Editor’s note: Guest contributor Laura Anderson interviewed PATH’s senior digital policy communications associate, Lippi Doshi, to learn how she shares PATH’s stories and news with millions of people across a multitude of digital channels.
Q: What is your job at PATH?
I strategize, manage, and coordinate PATH’s social media presence and digital advocacy efforts.
What that really means is that I am an advocate for improving the health and livelihood of women and children around the world, and I believe that communication starts that change. So I figure out how PATH can use social media to share our global health expertise, get us into the right conversations, build partnerships, advocate to decision-makers, show leadership in our community, shape and amplify our brand, and make lifesaving change happen.
Q: What is PATH’s social media presence?
Today, our presence includes pages on Facebook, LinkedIn, Instagram, Pinterest, Google+, and over 10 Twitter accounts. We send out daily information best suited for the audiences that follow us on each channel.
Q: How do we choose our platforms and campaigns?
Social media is still new, and new platforms appear every year. However, only a few have had long-term, world-shaping success. We’ve made sure to be on all of those channels.
We evaluate new channels by their audiences—which group of users they are reaching and how that aligns with our goals. There is no perfect formula for a successful social media campaign. To be a social media expert, one has to be willing to learn and unlearn all the time. In my career, a lot of people have asked me: “What will be the next Ice Bucket Challenge?” However, most social media experts will tell you to never try to make a campaign go viral. What is most important is engagement, and engagement turning into action. If a campaign is smart, well-targeted, and well-monitored, the impact will be positive. If it goes viral, that’s a bonus!
Q: How do we ensure our social media content starts a conversation—and keep that conversation civil?
It’s very easy for an organization to turn social media into their megaphone. I don’t see it that way. Social media is a convening of all people (not just like-minded people) who volunteer to listen to each other. We recognize this at PATH and start conversations by asking questions to our audiences or posting digestible information that inspires sharing.
Just like any conversation on any platform, we occasionally receive a negative comment. This is where being an evidence-based organization is great. We deflect negative comments with factual information.
Q: When did you get involved in this work?
Global health was my career goal from day one. I studied it in undergrad and went on to a master’s degree in Global Disease Epidemiology and Control.
Q: So—how did you make the leap from disease science to social media for global health?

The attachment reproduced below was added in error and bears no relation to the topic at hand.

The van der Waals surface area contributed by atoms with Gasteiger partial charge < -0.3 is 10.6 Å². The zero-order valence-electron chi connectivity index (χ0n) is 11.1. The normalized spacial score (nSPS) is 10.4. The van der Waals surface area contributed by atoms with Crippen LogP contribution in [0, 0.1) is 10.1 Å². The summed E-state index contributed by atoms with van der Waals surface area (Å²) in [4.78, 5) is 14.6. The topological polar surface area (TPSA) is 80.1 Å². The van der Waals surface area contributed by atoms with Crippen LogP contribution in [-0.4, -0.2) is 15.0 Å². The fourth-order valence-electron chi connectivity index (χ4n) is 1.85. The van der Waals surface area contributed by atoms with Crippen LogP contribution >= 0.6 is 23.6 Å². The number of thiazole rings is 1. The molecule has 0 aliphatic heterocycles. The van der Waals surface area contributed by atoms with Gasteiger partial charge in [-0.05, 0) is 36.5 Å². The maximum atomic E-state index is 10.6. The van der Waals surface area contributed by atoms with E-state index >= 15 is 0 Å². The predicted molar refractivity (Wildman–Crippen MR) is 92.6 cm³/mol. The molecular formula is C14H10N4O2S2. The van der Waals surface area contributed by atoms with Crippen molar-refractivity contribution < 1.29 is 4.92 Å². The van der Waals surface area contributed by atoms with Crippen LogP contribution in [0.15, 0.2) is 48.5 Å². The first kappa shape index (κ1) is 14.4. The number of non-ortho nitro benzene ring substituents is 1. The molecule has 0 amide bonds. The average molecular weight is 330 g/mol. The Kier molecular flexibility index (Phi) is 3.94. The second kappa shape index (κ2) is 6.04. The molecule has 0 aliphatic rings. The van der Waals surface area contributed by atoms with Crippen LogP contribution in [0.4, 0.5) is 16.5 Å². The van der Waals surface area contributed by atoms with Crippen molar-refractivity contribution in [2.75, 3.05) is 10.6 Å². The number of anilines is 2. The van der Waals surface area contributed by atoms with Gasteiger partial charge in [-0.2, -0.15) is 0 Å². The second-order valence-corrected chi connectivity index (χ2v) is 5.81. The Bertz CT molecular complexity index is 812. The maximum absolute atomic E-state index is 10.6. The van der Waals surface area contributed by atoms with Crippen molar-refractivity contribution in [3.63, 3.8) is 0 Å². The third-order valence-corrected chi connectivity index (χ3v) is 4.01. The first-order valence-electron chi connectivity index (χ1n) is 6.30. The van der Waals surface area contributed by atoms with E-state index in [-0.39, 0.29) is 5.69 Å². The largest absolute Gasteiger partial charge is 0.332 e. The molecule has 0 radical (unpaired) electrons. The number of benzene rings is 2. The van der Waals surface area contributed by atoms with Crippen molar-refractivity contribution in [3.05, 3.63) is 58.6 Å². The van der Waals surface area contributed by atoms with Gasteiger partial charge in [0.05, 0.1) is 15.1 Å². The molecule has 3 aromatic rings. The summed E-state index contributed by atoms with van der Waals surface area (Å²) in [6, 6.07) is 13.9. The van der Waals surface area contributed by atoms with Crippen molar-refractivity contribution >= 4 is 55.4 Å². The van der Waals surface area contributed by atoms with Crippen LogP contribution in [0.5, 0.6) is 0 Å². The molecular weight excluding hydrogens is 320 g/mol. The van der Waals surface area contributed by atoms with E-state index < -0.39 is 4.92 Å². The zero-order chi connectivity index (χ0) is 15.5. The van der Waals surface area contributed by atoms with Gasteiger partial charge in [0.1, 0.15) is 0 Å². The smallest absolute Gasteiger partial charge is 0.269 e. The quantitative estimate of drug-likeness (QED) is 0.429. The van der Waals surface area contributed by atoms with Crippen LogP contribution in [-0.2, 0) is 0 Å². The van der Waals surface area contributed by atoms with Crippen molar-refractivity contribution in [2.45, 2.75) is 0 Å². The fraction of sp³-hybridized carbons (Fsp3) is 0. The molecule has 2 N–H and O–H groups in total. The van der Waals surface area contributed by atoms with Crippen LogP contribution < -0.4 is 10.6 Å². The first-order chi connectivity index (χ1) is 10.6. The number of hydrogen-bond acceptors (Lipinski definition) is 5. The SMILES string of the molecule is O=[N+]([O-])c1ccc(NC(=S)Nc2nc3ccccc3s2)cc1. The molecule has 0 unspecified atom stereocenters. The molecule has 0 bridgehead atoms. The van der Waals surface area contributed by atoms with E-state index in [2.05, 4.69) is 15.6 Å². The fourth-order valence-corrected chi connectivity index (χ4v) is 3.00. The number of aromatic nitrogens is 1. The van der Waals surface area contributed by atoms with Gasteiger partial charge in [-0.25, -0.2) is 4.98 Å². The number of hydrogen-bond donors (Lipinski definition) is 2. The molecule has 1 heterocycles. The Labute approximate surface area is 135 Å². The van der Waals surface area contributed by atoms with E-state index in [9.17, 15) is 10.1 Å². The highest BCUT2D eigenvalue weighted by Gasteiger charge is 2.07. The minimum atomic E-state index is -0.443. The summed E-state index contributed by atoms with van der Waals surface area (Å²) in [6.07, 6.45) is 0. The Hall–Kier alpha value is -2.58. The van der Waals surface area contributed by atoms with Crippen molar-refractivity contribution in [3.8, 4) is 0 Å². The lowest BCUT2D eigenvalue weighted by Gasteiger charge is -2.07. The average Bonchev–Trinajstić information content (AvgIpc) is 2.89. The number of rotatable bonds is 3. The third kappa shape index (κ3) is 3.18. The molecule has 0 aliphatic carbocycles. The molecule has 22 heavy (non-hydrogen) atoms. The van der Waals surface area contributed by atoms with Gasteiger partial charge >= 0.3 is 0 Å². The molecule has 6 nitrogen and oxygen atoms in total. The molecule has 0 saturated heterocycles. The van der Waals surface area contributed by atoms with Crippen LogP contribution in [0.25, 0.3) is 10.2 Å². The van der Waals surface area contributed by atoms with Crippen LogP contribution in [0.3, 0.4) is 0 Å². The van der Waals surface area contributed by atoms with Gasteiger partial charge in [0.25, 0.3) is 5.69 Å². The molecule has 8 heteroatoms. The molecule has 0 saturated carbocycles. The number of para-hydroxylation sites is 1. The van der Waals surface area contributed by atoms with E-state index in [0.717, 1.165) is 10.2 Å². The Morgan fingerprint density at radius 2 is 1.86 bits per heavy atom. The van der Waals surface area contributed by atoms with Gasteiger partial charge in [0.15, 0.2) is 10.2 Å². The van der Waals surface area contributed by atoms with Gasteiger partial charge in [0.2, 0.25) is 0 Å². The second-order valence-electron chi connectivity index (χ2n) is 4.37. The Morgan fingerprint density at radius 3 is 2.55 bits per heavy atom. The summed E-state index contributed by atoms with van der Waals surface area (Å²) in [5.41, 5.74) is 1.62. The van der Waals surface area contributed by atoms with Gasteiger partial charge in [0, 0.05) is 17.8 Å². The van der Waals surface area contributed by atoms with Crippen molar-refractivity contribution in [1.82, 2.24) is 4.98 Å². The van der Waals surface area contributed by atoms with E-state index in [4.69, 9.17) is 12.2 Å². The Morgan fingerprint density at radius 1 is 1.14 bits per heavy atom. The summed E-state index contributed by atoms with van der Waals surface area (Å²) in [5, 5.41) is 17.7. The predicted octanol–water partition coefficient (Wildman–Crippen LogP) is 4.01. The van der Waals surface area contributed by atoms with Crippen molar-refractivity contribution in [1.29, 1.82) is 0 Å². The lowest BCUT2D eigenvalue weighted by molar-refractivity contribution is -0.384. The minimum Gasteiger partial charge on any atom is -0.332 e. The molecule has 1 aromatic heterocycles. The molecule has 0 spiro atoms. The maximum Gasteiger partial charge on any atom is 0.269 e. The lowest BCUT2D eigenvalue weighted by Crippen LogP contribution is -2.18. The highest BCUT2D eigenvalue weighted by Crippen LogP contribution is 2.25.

As part of my program, I went to India to work on the closeout of a 20-year US Agency for International Development (USAID) family planning project. A mentor asked me to join her on behavior change communications projects, including public service announcements, radio ads, and other communications interventions.
It struck me that the global health community wasn’t taking advantage of the most modern form of communication: social media. I came back to the United States and started my own global health news blog and Twitter channel. Support for it grew very quickly, especially among the NGO community, proving to me that social media was relevant to global health. I went on to lead several high-profile social media strategies before joining PATH. These included social media strategies for community health worker coalitions in Bangladesh, the Global Newborn Action Plan, the first Global Newborn Health Conference, and for the field offices of USAID’s Maternal and Child Survival Program.
Q: What developments in social media are you excited about right now?
I love how powerful live video is becoming. People want to know what’s going on and what it looks like, in real time. That information is so accessible between friends: Why shouldn’t it be accessible between businesses—or better yet, between social good implementers like PATH? Social media is all about access and we should take advantage of it. PATH’s social media team is starting to post with Facebook Live and has been playing around with the idea of opening a SnapChat channel.
Q: Is there anything else you would like to share?
It’s important for PATH to be well-connected with social media leaders in our community online and off-line. So I also cochair Social Media for Global Health, a working group of more than 400 professionals who work in digital communications and social media for global health institutions. We meet to share campaigns, discuss trends, educate organizations about social media, and help prioritize social media to improve global health.
My colleagues and I talk a lot about the “echo chamber” of global health on social media. While it’s impressive that our sector has taken on social media so quickly, we often share messages that we already agree upon—with only each other! PATH’s digital and social teams prioritize reaching new audiences.
Social media is an invitation into someone’s living room. You can reach someone in the communities where PATH works, a celebrity, a policymaker, or just Grumpy Cat. Social media is crucial because it provides PATH access to many target audiences that we could not reach through traditional channels.